Things end. The course ended. Back to doledays and takeaways and evermore bitter midnight Bennett plays. The gang was breaking up. To corners of the UK, to college. Too much to deal with. Worse off with this new pig-faced, pygmy knowledge than the days of happy idiocy that had preceded it. Uncontrollable; pained; FUCKIN BOREEEDDDDDDD.

So, my mate Huw mentions this music college type place in Liverpool that sounds like a laugh. I apply, for a laugh. Me and my other mate Dave go to the same interview in Scouseland, for a laugh. We sit in the bar afterwards drinking brandy and I say hello to the bloke who’d interviewed me 20 minutes before. He clocked the brandy, and he laughed. It was the best part of any interview I’d ever done.

Cause, six weeks later, back in Bangor, I stumble downstairs in the mid-morning (2pm in those days) and open a letter that makes me laugh cause it’s an unconditional offer to do a three year Sound Technology degree in Liverpool. I laugh because I’d signed up to some cruddy Sound Tech A Level in Colwyn Bay, for a laugh, but I could never be arsed going: fuckin miles away it was. This all meant I had approximately 9 months of bacon butties and cider ahead, and the dole could fuck off with all that job shit they’d been hassling me with recently. Top. (Dave didn’t get in, not at first, he came 2 years later.)

By which time I’d been alternately scared, stoned and finally solid with a city that seems tiny and huge at the same time. I hated the kebabs we’d get, not a fucking patch on Shahin’s in Bangor High Street. The curries were ok, and the course was ok, and I nearly pulled on my first day there cause I told this very tall lass I was writing a book or some such shit, and she fucking fell for it. I was sposed to meet her in the college bar but I’d accidentally necked half a bottle of Courvoisier in the afternoon and I couldn’t actually focus on walking properly. But I had a wank about her that night anyway.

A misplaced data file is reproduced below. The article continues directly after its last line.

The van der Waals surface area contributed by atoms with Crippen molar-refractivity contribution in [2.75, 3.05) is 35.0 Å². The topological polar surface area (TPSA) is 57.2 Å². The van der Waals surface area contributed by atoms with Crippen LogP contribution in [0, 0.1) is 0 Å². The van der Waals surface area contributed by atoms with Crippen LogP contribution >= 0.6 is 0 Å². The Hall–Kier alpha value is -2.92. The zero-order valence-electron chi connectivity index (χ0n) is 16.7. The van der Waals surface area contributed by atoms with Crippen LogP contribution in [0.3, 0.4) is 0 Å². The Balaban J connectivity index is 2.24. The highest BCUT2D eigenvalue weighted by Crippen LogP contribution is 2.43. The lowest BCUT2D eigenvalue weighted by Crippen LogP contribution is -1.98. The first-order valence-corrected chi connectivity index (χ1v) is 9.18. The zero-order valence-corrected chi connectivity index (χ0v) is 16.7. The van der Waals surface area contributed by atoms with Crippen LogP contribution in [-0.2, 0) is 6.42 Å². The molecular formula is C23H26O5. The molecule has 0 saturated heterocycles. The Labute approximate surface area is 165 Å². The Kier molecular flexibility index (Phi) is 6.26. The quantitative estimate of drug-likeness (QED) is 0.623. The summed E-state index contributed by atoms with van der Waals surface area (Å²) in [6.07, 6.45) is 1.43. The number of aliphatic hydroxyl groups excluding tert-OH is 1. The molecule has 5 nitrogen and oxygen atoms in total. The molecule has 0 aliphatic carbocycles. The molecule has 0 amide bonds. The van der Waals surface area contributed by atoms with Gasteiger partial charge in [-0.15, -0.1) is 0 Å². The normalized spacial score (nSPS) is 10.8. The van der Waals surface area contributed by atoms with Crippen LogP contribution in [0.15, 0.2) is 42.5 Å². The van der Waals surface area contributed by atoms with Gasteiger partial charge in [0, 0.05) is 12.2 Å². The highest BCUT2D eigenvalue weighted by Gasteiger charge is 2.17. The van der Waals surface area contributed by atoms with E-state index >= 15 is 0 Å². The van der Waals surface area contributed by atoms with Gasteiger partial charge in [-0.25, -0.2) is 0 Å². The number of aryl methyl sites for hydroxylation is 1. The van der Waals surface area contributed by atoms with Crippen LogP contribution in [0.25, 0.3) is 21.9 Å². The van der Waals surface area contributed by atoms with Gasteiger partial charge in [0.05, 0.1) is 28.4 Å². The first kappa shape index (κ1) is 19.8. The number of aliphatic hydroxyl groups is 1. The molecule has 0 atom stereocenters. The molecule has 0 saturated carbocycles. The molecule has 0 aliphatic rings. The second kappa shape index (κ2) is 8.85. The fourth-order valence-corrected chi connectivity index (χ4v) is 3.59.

So yeah anyway I’d ran out of cash by October, and the choice was clear: get a job in a pub, or try and restart the tangled mess of music reviews I’d done on and off for various papers over the last few years. And the dicks let me do it! This is and was key to Liverpool: local papers, Big Issue, all wanting someone on the ground to write about bands. About gigs. About excitement and magic and electricity and when I did my first ever review for Big Ish, it was a punk night called Inner City Sumo, and it was all of these things, and it reawakened the senses of the dullard napping within me. It was Flamingo 50, a genius spark of in-yer-face punk with a lead singer, Louise, throwing herself into sparkling shapes of sheer belief – no pose in sight – and I fell in love. With the band, yes, with the night, and with the people: this was a local crowd, and I was the student. I threw myself into it. Every night a new gig, a new band, new faces and new mates. Liverpool had hundreds of gigs on: Bangor had one a week if you were lucky (or unlucky, given I used to arrange most of them). 

Concurrent to the ICS crew’s shenanigans, the cosmic scouse shit was going down in the Zanzibar. I pretty much hated it, but I went to quite a lot of the gigs anyway. I liked the buzz. It stank of weed, as did I, and this kinda nonchalant fug of self-belief and repressed violence always got me off in the old punk days. Liverpool has a punk spirit: it absorbs influences, intelligences, talents, from all over the world and regurgitates them in an enormously confrontational and unique way. Halls of mirrors reflecting life in all its gory glory: musically, this is the equivalent of a bullshitter in a plate glass shop. As soon as you think you’ve sussed it out the whole perspective changes and you’re half a step off the pace. Like H from Steps. Or Gary Barlow. Or the Crucial Three. I realized then that I knew nothing about anything. And I fucking loved it. It meant the possibilities were limited only by imagination.